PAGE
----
Survey Finds Concern about Real Estate Prices
An investor survey conducted by PricewaterhouseCoopers found that while investors continue to pursue well-leased properties in strong markets, they are concerned that industry fundamentals seem to be weakening.
Peter Korpacz, director of the company's global strategic real estate research practice, said even optimistic investors "worry that the longer the downturn persists, the greater the likelihood of widespread income losses. Rental rates will fall, vacancy rates will rise, and overall cap rates will fail to offset the resulting drop in income that will occur."
But in the meantime, commercial real estate remains hot. The survey found that institutional investors, foreign investors, and real estate investment trusts continued to buy property in the fourth quarter of 2002, with prices rising sharply as a result of the competition.
And favorable financing terms are one reason demand remains strong. Attractive financing has allowed small, private investors to compete head-to-head against major institutions and REITs, the survey said.
Particularly, regional malls and well-leased office buildings in key markets were caught in bidding wars, the survey found.
The PricewaterhouseCoopers survey found that apartments continue to prevail as the most sought after property type. Readily available and inexpensive debt has enabled many borrowers to remain assertive as buyers.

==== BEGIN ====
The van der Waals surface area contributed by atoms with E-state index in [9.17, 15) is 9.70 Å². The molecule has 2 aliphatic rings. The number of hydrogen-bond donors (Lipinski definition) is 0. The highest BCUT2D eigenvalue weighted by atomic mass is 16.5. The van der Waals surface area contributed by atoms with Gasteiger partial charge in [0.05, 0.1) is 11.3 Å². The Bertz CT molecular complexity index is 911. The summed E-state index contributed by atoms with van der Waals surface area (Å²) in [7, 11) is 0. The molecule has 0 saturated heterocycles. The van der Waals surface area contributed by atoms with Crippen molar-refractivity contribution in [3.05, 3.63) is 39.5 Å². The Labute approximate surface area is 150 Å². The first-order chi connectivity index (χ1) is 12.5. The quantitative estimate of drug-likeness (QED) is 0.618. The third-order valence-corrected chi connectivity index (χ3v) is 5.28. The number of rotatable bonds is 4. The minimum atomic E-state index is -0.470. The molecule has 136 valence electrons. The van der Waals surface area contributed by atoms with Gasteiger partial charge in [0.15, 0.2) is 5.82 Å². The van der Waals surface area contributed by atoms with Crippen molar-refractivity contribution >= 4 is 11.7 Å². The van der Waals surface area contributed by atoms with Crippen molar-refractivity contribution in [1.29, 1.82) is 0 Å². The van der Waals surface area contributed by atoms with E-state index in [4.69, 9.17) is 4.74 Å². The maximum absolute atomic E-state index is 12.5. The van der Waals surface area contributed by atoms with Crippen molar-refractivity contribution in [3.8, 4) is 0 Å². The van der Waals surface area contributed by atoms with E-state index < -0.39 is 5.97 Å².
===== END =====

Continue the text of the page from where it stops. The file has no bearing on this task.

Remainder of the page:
Most of the recent acquisitions by REITs have been in the retail sector. By comparison, both institutional and foreign investors have been active buyers of office properties.
Foreign acquisitions of U.S. commercial real estate nearly doubled in 2002. Over 80% of foreign investment has been in the office sector, primarily Central Business District towers. The average sales price paid by a foreign investor is almost $60 million, nearly double the market average.
Specifically, 45% of foreign capital has been invested in Manhattan, while another 20% has gone to Chicago this year.
Competition among buyers for commercial real estate has raised sale prices and lowered overall cap rates for properties that offer "credit and term" financing, the report said. However, only the best performing office properties in attractive markets are of interest to investors.
Assets with a strong tenant base and limited short-term leasing risk are of greatest value. As a result, despite rising vacancy rates, capital continues to flow into the downtown office markets.
Regional malls also saw strong trading in the first nine months of last year, especially in the Midwest, according to the survey. A large share of the deal flow has been completed in smaller metro areas rather than in larger metropolitan markets.
The sectors attracting the least interest from investors are community centers, power centers, suburban office buildings and research and development property.
Nationally, the suburban office market continues to suffer from a glut of available space. That is allowing tenants to negotiate lower rents, tenant improvement allowances, and large amounts of free rent, according to the survey.
80% of survey participants indicate that concessions are prevalent throughout the national suburban office market, up from 65% who said so a year earlier.
Favorable financing has attracted more competitors to the market. In Southern California, local buyers account for about 40% of apartment transactions, with REITs and institutions representing about 30% each.
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